It's a fact of life in virtually every community that there will be countless daily distractions -- news announcements, controversies, squabbles -- that take up the majority of our time and energy, leaving little for the big picture.
The Linux community is no exception.
That's why it was such a relief to see a post over at Linux.com recently that struck directly to the core of all that is FOSS and offered a reminder as to what it's really all about.
The Open Source Initiative ® (OSI), the premiere organization that promotes and protects open source, announced today that the WordPress Foundation (WordPress) has joined the OSI as an Affiliate Member. The WordPress Foundation’s mission, to democratize publishing through open source, has elevated WordPress to not only a globally recognized content management tool, but a vibrant community encompassing the ideals of open source software development, and advocacy for the adherence to the Open Source Definition. Its affiliation with OSI helps enhance and sustain the open software development community, while ensuring that millions of individuals, organizations and businesses can cost-effectively communicate online using a robust set of content management capabilities.
Is there still a future for GNOME 3, the open source Linux desktop that was once massively popular, yet in recent years has seen its preponderance wane in favor of alternatives such as Xfce and Canonical's Unity? Recent indicators say yes.
Full disclosure: I should was an avid GNOME user in the days of GNOME 2, the dead-simple yet elegant desktop environment that powered many Linux desktops for the better part of a decade. But when the GNOME developers switched their focus to the next generation of the platform, GNOME 3, circa 2011, I jumped ship, mostly because I couldn't make sense of GNOME Shell, the developers' attempt to discard everything users have learned to expect from the desktop-computer experience over the last 30 years and impose a radically new metaphor of user interaction in its place.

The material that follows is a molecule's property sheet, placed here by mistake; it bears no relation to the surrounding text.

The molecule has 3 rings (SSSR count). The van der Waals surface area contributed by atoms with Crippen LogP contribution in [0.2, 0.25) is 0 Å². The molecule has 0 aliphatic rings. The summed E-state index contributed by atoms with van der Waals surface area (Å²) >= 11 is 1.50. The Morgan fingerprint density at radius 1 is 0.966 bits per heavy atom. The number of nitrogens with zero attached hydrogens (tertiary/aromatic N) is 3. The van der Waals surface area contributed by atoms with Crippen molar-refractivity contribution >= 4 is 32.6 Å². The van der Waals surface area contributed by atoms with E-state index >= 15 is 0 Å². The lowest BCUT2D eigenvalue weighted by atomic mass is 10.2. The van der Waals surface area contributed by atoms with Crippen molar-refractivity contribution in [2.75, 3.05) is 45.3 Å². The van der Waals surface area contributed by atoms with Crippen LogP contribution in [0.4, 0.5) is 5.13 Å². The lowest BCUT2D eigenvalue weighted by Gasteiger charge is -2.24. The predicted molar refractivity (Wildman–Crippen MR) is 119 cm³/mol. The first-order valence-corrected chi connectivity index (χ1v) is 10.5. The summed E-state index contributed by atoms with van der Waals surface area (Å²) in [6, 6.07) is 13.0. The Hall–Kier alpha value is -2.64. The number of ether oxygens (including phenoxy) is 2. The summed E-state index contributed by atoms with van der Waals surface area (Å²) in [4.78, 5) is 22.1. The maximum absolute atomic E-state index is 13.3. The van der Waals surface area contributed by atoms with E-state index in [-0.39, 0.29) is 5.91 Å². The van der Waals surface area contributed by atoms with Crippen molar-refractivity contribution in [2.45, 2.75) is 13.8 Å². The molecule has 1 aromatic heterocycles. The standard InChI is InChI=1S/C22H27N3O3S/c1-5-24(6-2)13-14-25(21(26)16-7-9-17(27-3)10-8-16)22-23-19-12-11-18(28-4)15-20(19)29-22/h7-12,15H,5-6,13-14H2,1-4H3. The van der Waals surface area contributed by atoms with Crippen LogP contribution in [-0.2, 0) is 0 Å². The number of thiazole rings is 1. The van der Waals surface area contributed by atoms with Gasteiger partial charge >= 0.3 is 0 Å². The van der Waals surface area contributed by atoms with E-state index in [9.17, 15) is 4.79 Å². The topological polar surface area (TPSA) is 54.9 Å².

In 2001, Moodle was launched as an online solution for educators to freely adopt as a tool to reach and engage students in the learning experience within their own websites. Today, Moodle’s design and evolution continues to achieve this goal as a free and open source learning platform with clear pedagogical principles, adopted by over 50 million users in pretty much every country that has computers.
Sayan Chowdhury couldn't believe his name would be etched on the wall of fame along with other Mozillians. The Mozilla Monument outside the company's office in San Francisco recognizes contributors who've helped the maker of the Firefox browser and other products keep the internet alive, open and accessible. Chowdhury is one among the 5,000-odd Mozilla volunteers doing his bit for the love of code.
Nine years ago, Sam Altman was a Stanford University computer science student. And then he dropped out to start a startup.
This year, he's returned to campus -- not to finish his degree, but to teach a class called "How to Start a Startup."
Altman, whose mobile location startup Loopt eventually sold for a cool $43.4 million, is now 29 years old and the president of Y Combinator, an accelerator that provides seed funding and guidance to fledgling startups. He launched the class to make the wealth of knowledge Y Combinator gives to a select group of startups more publicly available -- not only by giving it to a class of 300 Stanford students but to everyone.